ROBERT KUTTNER: Then he runs the risk of being a failed president. And I do have the audacity to hope that he's a smart enough, principled enough guy, that some time in his second year in office, he's going to realize that he's at a crossroads.

: This is the fundamental question. Is there a way that we can have a politician get elected without the sponsorship of special interests? Can we get somebody in the White House who's independent of the special interests that are in the way of real reform? And that's the problem. We haven't been able to have that happen. And we need to find a way to have that happen.

ROBERT KUTTNER: Right. And I think it's not accidental that the last three Democratic presidents have been at best, corporate Democrats. And one hoped because of the depth of the crisis and the disgrace of deregulation and ideology, and the practical failure of the Bush presidency, this was a moment for a clean break. The fact that even at such a moment, even with an outsider president campaigning on change we can believe in, that Barack Obama turned out to be who he has been so far, is just so revealing in terms of the structural undertow that big money represents in this country. The question is: Is he capable of making a change -- he's only been in office less than a year -- in time to redeem the moment, redeem his own promise?

Obama on 60 MINUTES
Obama was on 60 MINUTES and he said...

PRESIDENT OBAMA: I did not run for office to be helping out a bunch of fat cat bankers on Wall Street.

BILL MOYERS: Then on Monday afternoon, he had this photo opportunity in which he scolded the bankers and then they took it politely and graciously, which they could've done because the Hill at that very moment was swarming with banking lobbyists making sure that what the President wants doesn't happen. I mean, what did you think as you watched him on 60 MINUTES or watched that press conference?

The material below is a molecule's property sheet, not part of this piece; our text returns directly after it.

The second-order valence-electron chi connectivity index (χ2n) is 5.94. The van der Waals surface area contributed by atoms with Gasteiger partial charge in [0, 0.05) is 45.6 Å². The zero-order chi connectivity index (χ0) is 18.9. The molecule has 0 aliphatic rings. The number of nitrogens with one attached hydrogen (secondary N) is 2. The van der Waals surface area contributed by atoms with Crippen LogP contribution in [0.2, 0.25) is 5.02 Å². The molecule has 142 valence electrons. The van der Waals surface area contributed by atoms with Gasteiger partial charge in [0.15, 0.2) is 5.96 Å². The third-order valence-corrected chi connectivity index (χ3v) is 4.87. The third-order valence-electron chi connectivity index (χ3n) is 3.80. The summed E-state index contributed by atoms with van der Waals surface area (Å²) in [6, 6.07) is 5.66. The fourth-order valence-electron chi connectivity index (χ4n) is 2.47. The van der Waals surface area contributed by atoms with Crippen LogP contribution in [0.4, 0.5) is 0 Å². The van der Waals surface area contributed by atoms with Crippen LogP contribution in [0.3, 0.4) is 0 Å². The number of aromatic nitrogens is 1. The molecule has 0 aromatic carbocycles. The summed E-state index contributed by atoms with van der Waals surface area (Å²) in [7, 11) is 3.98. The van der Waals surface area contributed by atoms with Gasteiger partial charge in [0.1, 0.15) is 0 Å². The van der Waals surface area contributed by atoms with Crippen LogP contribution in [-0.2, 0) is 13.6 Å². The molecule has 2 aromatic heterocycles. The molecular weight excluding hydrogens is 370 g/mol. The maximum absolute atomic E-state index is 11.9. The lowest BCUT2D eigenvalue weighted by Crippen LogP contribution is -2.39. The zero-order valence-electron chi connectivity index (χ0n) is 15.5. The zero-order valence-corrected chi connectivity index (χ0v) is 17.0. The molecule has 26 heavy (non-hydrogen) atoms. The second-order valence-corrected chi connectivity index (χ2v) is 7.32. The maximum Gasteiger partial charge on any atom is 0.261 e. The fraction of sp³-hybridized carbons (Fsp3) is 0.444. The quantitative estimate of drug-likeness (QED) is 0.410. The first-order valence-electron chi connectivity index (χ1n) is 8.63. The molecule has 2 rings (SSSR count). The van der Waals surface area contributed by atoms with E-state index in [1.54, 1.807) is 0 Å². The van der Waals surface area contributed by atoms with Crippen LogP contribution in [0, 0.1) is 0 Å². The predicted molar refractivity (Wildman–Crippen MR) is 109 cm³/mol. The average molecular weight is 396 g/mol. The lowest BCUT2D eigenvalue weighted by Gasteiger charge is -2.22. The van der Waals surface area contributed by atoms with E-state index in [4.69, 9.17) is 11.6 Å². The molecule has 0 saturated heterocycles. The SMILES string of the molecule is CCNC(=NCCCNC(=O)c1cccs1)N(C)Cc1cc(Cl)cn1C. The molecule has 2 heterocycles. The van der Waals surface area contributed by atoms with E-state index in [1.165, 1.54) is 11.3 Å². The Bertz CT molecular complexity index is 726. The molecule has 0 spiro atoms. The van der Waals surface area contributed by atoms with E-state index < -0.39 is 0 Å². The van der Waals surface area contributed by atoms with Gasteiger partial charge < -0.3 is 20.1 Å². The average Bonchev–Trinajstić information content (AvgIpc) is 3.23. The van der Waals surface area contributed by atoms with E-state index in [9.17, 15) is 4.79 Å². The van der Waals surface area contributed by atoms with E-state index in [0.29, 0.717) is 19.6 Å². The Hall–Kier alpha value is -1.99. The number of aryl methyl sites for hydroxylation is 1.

ROBERT KUTTNER: I was appalled. I was just appalled because think of the timing. On Thursday and Friday of last week, the same week when the president finally gives this tough talk on "60 Minutes," a very feeble bill is working its way through the House of Representatives and crucial decisions are being made. And where is the President? I mean, there was an amendment to put some teeth back in the provision on credit default swaps and other kinds of derivatives. And that went down by a handful of votes. And to the extent that the Treasury and the White House was working that bill, at all, they were working the wrong side. There was a there was a provision to exempt foreign exchange derivatives from the teeth in the bill.

A Social Movement on the order of The New Deal or The Abolition Movement
ROBERT KUTTNER: The other thing that's missing, if you compare him with Roosevelt or LBJ or Lincoln, the other thing that's missing is a social movement. In all of these great periods of transformation, you had social movements doing a complicated dance with the president, where sometimes they were working with him, sometimes they were beating up on him. That certainly describes the civil rights movement and Lyndon Johnson. It describes the abolitionists and Lincoln. It describes the labor movement and Roosevelt. Where's the movement?

ROBERT KUTTNER: … I was invited to speak to the House Democrat caucus a couple a weeks ago. And they are furious. They can't publicly embarrass their president, but they go home on weekends and they talk to their folks and they hear the individual stories of suffering. And they feel that certainly the Treasury, to some extent the White House, just doesn't get it and the Republicans are going to end up with a narrative and the Tea Party folks, it's the far right that is on the march when ordinary people need a champion.

ROBERT KUTTNER: Democracy is the only possible counterweight to concentrated financial power. And ideally, that takes a great president rendezvousing with a social movement. One way or another, there is going to be a social movement. Because so many people are hurting, and so many people are feeling correctly that Wall Street is getting too much and Main Street is getting too little.